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Achieving Personalized Medicine Using Machine Learning: Clinical Data Mining Studies on Coronary Heart Disease, Substance Use Disorder, and Alzheimer’s Disease

Hu, Ziheng (2019) Achieving Personalized Medicine Using Machine Learning: Clinical Data Mining Studies on Coronary Heart Disease, Substance Use Disorder, and Alzheimer’s Disease. Doctoral Dissertation, University of Pittsburgh. (Unpublished)

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A prerequisite for personalized medicine is to identify patient characteristics that alter treatment response or the disease risks, and to make personalized predictions. However, variable selection using conventional statistical methods is difficult when large number of variables and high-order curvilinear features exist. Machine learning (ML) methods provide a powerful approach for data-driven hypothesis generation as well as fitting complex predictive models. Therefore, this dissertation hypothesizes that clinical data mining using ML methods can inform the individualized selection of interventions. Here we present three studies in which the application of ML has informed the selection of interventions. In the first case, we compared the effect of two anti-platelet drugs – ticagrelor vs. clopidogrel – in Chinese coronary heart disease patients who have undergone percutaneous coronary intervention. Although there was no overall difference between the efficacies of these two drugs, further analysis using the Chi-Square Automatic Interaction Detection decision tree algorithm discovered that ticagrelor might have better efficacy than clopidogrel in single-vessel disease patients. This was confirmed using stratified survival analysis. In the second study, we sought to predict adolescent substance use severity (SUS) using childhood psychological traits. We first derived a SUS scale as a prodrome of substance use disorder based on the harm of consumed substances, and clustered the subjects in to high and low severity groups based on their SUS trajectory. Using the random forest algorithm, we identified thirty childhood psychological traits that predicted SUS trajectory during adolescence, and showed that ML prediction models based on these traits could identify high-risk subjects for selective intervention programs before substance use initiation. In the third study, we searched for the optimal treatment combination for probable Alzheimer’s disease (AD) patients with comorbid hypertension. Using mixed-effect regression models, we identified a combination of anti-hypertensive (aHTN) medications that was associated with the slowest rate of cognitive decline compared to other aHTN therapies. In addition, we found that the protective effect of aHTN medications against cognitive decline was only significant in patients who were also using cholinesterase inhibitors (ChEIs), suggesting a potential synergistic effect. The molecular mechanism underlying these clinical findings were studied using computational systems pharmacology methods. In the fourth study, we investigated the long-term cognitive benefits of ChEIs and memantine in probable AD patients. Using the Really Fast Causal Inference (RFCI) algorithm, we obtained a causal diagram depicting the relationships among baseline characteristics, treatment and the 2-year cognitive outcome. We then performed do-calculus causal inference to estimate treatment effects on individual patients. Finally, we developed a clinical decision support system for treatment selection. Together, these cases demonstrate the utility of ML methods for promoting personalized medicine in neuropsychiatric and cardiovascular disorders.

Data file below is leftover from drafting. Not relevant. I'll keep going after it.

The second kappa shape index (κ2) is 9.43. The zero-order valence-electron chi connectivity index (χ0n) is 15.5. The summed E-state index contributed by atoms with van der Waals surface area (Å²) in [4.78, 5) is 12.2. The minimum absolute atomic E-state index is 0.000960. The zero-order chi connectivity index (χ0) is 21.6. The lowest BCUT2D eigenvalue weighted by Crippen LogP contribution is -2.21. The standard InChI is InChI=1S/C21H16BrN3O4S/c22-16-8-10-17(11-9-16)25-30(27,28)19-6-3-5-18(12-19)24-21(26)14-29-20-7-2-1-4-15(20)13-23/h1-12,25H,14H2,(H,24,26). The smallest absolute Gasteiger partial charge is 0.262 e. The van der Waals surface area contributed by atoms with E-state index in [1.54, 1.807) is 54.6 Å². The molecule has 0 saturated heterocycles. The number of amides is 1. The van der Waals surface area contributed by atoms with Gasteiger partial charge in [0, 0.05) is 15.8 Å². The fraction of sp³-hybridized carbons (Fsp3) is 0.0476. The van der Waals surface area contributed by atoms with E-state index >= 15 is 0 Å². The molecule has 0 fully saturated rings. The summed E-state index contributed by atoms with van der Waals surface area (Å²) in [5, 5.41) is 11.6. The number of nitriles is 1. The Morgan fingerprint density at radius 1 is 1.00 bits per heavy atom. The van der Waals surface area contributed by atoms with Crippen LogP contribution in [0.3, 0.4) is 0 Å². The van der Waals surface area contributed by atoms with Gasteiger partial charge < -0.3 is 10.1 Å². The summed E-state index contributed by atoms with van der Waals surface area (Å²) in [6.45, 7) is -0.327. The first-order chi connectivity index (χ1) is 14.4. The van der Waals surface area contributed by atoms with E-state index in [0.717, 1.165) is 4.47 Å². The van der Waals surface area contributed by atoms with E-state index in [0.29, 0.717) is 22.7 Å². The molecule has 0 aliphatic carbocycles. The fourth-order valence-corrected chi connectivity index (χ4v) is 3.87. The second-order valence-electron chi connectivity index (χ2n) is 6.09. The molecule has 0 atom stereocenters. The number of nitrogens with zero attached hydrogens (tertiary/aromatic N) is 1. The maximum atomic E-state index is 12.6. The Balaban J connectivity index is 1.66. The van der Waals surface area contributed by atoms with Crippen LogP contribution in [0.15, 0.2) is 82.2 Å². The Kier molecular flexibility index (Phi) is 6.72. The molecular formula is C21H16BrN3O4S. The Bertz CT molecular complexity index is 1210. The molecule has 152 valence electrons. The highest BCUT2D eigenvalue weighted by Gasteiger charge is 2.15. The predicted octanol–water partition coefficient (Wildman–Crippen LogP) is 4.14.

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Item Type: University of Pittsburgh ETD
Status: Unpublished
CreatorsEmailPitt UsernameORCID
Hu, Zihengzih2@pitt.eduzih2
ETD Committee:
TitleMemberEmail AddressPitt UsernameORCID
Thesis AdvisorXie,
Committee MemberCooper, Gregory
Committee MemberLopez, Oscar
Committee MemberWang,
Committee MemberWang,
Date: 29 August 2019
Date Type: Publication
Defense Date: 29 July 2019
Approval Date: 29 August 2019
Submission Date: 28 August 2019
Access Restriction: 5 year -- Restrict access to University of Pittsburgh for a period of 5 years.
Number of Pages: 217
Institution: University of Pittsburgh
Schools and Programs: School of Pharmacy > Pharmaceutical Sciences
Degree: PhD - Doctor of Philosophy
Thesis Type: Doctoral Dissertation
Refereed: Yes
Uncontrolled Keywords: personalized medicine, machine learning, coronary heart disease, substance use disorder, Alzheimer’s disease
Date Deposited: 29 Aug 2019 15:22
Last Modified: 29 Aug 2019 15:22


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